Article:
Marijuana withdrawal symptoms generally range from mild to moderate and tend not to be dangerous. But in some cases, people may experience adverse effects to health when they suddenly stop cannabis, especially if they are patients using medical cannabis to alleviate a particular symptom. Carefully monitor how you feel each day during your marijuana detox and seek medical attention immediately if you experience any of these severe symptoms:

  • Persistent nausea, vomiting, and/or diarrhea
  • Fever of more than 100 degrees Fahrenheit
  • Thoughts of suicide or of harming others

However you feel, know that you are not alone and there are people who can help you.

Do Store-Bought Marijuana Detoxes Work?

Buying a weed detox kit might be tempting, but it is more than likely a waste of money. Detox pills, detox drinks, and even shampoos abound on the market, promising that you’ll pass your next drug screening. But these products are gimmicks, and the only way to truly rid your system of cannabis is through time and patience.

It’s also worth noting that home remedies for marijuana detox — like drinking cranberry juice, lemon juice, or apple cider vinegar — don’t work to clear your body of THC, either.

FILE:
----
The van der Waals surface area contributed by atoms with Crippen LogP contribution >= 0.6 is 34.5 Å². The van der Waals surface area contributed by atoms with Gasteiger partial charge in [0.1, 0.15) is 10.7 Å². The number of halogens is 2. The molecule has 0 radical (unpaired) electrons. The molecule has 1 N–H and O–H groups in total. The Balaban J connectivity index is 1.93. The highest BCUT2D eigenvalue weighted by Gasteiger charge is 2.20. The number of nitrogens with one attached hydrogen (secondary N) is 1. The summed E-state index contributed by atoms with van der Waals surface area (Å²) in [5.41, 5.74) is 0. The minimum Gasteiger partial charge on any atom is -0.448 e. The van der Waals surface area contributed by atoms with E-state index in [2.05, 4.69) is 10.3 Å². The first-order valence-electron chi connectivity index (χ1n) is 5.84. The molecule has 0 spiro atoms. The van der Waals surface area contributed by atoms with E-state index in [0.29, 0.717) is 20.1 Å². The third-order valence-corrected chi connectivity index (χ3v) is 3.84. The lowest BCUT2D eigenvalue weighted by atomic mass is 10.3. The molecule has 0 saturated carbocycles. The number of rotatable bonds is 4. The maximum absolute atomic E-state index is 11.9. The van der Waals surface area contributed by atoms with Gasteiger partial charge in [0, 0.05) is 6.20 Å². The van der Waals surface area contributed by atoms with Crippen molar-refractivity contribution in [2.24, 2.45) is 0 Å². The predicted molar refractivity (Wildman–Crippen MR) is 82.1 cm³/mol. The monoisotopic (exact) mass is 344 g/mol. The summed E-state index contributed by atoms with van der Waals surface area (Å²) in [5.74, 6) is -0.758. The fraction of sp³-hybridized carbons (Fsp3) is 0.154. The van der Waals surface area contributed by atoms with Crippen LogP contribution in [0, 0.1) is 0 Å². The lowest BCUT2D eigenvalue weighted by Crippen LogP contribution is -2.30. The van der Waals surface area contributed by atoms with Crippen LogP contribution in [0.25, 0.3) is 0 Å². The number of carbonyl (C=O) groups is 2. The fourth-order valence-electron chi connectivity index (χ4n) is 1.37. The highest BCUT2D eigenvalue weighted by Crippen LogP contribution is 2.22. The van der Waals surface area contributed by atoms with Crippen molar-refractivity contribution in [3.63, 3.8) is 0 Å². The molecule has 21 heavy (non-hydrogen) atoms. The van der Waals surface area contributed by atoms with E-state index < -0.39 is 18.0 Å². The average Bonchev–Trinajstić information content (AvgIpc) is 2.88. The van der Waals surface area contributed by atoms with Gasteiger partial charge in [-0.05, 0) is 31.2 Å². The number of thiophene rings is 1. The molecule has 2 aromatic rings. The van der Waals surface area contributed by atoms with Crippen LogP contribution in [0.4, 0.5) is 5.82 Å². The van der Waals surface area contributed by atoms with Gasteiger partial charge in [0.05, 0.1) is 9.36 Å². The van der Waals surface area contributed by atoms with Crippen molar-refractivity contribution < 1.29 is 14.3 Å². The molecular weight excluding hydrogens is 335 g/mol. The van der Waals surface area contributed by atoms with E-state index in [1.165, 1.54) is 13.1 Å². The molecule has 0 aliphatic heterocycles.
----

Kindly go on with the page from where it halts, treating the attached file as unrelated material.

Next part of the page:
Frequently Asked Questions

How long does it take to detox from marijuana?

The length of time your body will take to detox from marijuana depends on how heavy your usage is, your body composition, your method of ingestion, and other individual factors. As a rule of thumb, cannabis may be detectable for up to 30 days in urine and as many as 90 days in human hair.

What is the best way to detox your system from THC?

The best way to detox your system from THC is to abstain from cannabis for at least 30 days. You can drink large quantities of water and try other home remedies, but ultimately time is the most crucial component in detoxing from THC.

Leafwell’s medical professionals are here in our virtual clinic to consult with you. Reach out today and we’ll get you started on an application for a medical marijuana card in your home state.